We learned how to make three styles of cheeses. The first and easiest is straining dairy products through a cheesecloth to produce soft cheeses like chevre, labane, and cream cheese. The second method is the one I was familiar with which is making acid cheeses like paneer, using vinegar or lemon juice to curdle milk.
|Making delicious, soft and spreadable cheese from yogurt. The yogurt is salted, wrapped in cheesecloth, and left to drain in a fridge overnight. The next day it is heavenly cheese.|
|Curds and whey that are on their way to becoming a pressed round of cheese.|
Fresh, raw milk is the best milk to use. Regular pasteurized and processed milk from the supermarket will not do for making most cheeses, because the aging process for cheese relies on the enzymes and natural environment present in milk in its natural state.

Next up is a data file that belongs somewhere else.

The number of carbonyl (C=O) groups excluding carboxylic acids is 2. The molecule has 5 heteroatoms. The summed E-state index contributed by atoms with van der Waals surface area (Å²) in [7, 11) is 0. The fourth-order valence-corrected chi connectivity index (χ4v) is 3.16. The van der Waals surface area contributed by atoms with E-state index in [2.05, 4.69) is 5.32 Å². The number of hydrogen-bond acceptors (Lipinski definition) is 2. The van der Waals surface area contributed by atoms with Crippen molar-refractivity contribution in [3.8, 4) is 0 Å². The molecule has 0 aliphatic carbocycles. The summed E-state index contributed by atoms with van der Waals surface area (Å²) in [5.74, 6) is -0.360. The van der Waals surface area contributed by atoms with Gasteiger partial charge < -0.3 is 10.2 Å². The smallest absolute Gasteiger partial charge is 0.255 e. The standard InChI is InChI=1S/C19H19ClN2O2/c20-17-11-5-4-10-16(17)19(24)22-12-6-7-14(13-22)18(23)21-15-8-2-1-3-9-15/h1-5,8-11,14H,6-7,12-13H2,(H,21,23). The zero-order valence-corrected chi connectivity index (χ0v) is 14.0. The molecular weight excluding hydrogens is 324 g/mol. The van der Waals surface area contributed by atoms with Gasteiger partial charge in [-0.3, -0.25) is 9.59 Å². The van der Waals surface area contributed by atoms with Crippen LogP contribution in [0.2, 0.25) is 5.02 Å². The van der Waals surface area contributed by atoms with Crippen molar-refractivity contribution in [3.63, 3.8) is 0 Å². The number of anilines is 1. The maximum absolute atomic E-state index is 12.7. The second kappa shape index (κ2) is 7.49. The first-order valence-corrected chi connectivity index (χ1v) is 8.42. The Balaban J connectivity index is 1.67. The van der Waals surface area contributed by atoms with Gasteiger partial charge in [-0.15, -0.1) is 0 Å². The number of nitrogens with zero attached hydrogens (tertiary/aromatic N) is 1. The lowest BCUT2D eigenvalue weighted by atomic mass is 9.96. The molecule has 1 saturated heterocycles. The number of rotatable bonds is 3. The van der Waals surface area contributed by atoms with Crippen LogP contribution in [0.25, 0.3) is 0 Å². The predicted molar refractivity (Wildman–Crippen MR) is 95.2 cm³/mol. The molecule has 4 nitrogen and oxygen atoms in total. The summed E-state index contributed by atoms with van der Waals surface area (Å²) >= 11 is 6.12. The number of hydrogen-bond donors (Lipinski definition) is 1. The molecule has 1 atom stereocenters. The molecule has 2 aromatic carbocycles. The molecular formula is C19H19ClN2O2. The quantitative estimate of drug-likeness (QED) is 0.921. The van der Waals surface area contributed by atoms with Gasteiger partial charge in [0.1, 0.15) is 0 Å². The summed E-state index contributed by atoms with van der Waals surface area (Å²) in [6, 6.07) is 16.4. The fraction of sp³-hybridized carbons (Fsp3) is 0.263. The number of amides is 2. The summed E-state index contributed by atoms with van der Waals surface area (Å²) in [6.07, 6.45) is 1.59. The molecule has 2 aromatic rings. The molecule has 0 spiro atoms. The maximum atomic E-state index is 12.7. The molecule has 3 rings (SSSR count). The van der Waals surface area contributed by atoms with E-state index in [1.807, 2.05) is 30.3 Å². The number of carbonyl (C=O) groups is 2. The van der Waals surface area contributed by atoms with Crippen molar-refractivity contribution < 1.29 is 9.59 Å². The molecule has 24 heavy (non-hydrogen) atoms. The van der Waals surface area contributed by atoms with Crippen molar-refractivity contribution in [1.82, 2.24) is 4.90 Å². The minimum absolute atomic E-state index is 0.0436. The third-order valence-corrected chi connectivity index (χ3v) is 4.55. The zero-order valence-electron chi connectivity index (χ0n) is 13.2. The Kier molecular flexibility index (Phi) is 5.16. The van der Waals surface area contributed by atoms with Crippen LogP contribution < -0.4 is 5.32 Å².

|This round of cheese can be aged into brie or camembert, inoculated with bread mould into blue cheese, brined into feta, fermented and stretched into mozzarella, and more. The basic recipe is the same.|
|Squeaky cheese curds! All we did was cook the curds instead of pressing them into a round.|
|Our cheese teacher was growing mold for making blue cheese.|
|An example of an aged round of cheese.|
Our lovely workshop teacher, David! Here he is with his bushy moustache, stretching the mozzarella. He was an amazing teacher and really knew his stuff.
His website is full of recipes and more information
Thanks for reading.
I look forward to posting more as the days grow longer and I have more time for quilting and crafting.